Wood is still burned for heat in many cold countries, and charcoal, formed from incompletely burned wood, is used in many tropical countries where other fuels are unavailable or expensive. Additionally, charcoal is also popular for outdoor cooking.
Plants are used in medicine
Through the ages, people have discovered that certain plants could relieve their aches and pains. In fact, most medicine men, as well as physicians in ancient times, were experts on plants. The study of botany in America as well as Europe has its beginnings in medicine. Now, hundreds of medicines are derived from different parts of a plant. This includes both traditional medicines used in Ayurveda as well as chemical substances purified from plants for use in modern medicine. The different plants in medicine include,
Use of medicinal plants today
Many medicinal plants that were discovered hundreds of years ago are still in use today. For example, Native Americans chewed on the leaves of willows to lessen aches and pains. These leaves have salicylic acid, a compound that is very similar to aspirin, an analgesic. Foxglove leaves produce digitalis, which is used to treat heart disease and quinine, produced by the bark of the cinchona tree, has been used to combat malaria for ages.
Medicinal substances are still being discovered in plants. For example, Vincristine, which has proved to be effective in the treatment of leukaemia in children. It is a compound produced by the periwinkle plant. The periwinkle is commonly cultivated in gardens across the world.
However, not all drugs produced by plants are beneficial. Some are poisons or habit-forming narcotics. For example, peyote, which is derived from a cactus, as well as opium, which comes from a poppy.
Medicinal plants are used as chemicals
Pesticides derived from plants include rotenone, nicotine, pyrethrins and strychnine. Plants such as opium poppy, tobacco, cannabis, and coca yield psychotropic chemicals. Poisons from plants include ricin, atropine and hemlock.
Medicinal plants are used in science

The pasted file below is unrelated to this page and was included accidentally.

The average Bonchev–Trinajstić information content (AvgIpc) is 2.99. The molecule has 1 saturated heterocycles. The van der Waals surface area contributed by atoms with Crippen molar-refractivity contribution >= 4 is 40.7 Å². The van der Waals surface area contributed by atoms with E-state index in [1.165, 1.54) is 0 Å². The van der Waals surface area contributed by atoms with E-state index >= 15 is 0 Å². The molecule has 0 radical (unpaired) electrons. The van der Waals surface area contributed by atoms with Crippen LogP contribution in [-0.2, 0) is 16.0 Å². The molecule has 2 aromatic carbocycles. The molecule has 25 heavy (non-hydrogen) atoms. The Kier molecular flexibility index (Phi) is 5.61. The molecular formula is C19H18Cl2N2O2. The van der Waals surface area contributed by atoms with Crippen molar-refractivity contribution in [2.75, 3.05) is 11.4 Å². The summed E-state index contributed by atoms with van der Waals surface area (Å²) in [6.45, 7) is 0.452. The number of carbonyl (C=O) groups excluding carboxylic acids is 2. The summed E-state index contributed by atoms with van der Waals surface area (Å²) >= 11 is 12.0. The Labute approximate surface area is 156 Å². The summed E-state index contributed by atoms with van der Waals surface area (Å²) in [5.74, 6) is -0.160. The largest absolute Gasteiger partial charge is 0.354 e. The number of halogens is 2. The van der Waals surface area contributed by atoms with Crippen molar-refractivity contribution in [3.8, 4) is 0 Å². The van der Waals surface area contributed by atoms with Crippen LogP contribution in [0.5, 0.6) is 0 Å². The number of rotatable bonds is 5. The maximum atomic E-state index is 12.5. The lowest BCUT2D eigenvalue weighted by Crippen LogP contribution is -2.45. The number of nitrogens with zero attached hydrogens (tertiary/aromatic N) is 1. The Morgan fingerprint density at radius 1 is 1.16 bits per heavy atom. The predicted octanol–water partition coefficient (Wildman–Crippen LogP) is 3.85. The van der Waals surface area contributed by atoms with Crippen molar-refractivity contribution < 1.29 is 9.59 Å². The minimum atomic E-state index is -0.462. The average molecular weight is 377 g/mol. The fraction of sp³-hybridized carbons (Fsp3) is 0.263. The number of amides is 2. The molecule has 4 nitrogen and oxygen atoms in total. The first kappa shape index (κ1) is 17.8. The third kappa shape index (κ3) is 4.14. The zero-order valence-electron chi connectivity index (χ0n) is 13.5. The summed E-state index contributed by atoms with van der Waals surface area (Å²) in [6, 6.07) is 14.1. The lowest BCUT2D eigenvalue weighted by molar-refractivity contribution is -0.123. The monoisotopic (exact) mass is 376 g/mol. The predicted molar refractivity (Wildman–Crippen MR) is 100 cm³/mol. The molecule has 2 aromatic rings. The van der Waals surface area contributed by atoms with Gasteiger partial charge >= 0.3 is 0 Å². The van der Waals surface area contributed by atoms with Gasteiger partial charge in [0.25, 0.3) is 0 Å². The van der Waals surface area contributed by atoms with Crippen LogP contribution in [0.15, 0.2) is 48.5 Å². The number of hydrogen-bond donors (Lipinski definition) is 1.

Plants are commonly used in basic biological research since the old ages. Some scientific discoveries that came from studying plants include,
- In genetics, Gregor Mendel observed the breeding of pea flowers to derive the basic laws governing inheritance.
- Examination of chromosomes in corn allowed Barbara McClintock to demonstrate their connection to inherited traits.
- The plant Arabidopsis thaliana is used as a model organism to understand how genes regulate the growth and development of plant systems.
- Scientific advances in genetic engineering led to the development of disease and drought-resistant crops, which are greatly beneficial to the farmers. Other modifications include a decrease in the use of harmful pesticides by creating insect-resistant as well as herbicide-tolerant varieties of crops.
Medicinal plants are used as living structures
The ability of trees to graft is exploited by tree shaping to make living root bridges such as the ones in Meghalaya and Nagaland in India. A similar one is also found on the islands of Java and Sumatra in Indonesia. Furthermore, aerial roots of the rubber fig trees are used to create suspension bridges across mountain streams.
List of Common medicinal plants
|Hindi Name||English Name||Botanical Name||Uses|
|Adusa/Vasaka||Malabar Nut||Adhatoda vasica Nees Pennel||Cough, Asthma, Bronchitis|
|Ananas||Pineapple||Ananas comosus Pennel||Sore Throat, Diabetes, Heart Disease, Obesity|
|Brahmi||Thyme leafed gratiola||Bacopa monniera Pennel Pennel||Enhances Memory, Anxiety|
|Kalmegh||Kalmegh||Andrographis paniculata Pennel||Indigestion, Acne, Diarrhea|
|Punarnava||Spreading Hogweed||Boerhaavia diffusa Linn Pennel||Anaemia, Liver Diseases, Wounds|
|Tulsi||Holy Basil||Ocimum sactum Linn Pennel||Indigestion, Heart Diseases, Respiratory Diseases|
|Vridhadaru||Elephant Creeper||Argyreia speciosa Sweet Pennel||Diabetes, Skin Diseases, Wounds|
|Agarkasth||Eagle Wood||Aquilaria agallocha Roxb Pennel||Bed-Wetting, Incompetency of Urinary Bladder|
|ee Kunwar||Aloes||Aloe vera Tourn ex. Linn Pennel||Ulcers, Burn Injuries, Jaundice, Acne|
|Palasha||Bastard Teak||Butea monosperma Kuntze Pennel||The complexion of Skin, Worm Infestations, Roundworm|
|Shirish||Siris Tree||Albizia lebbeck (Linn) Benth Pennel||Bronchial Asthma,|
Symbolic uses of plants
Plants appear in art as decoration or symbolism. For example, the Virgin Mary was compared to a lily, where the white petals represent the purity of her body, while the yellow anthers signify her radiant soul. Several European portraits of her Annunciation also depict a vase of white lilies in her room to show these attributes.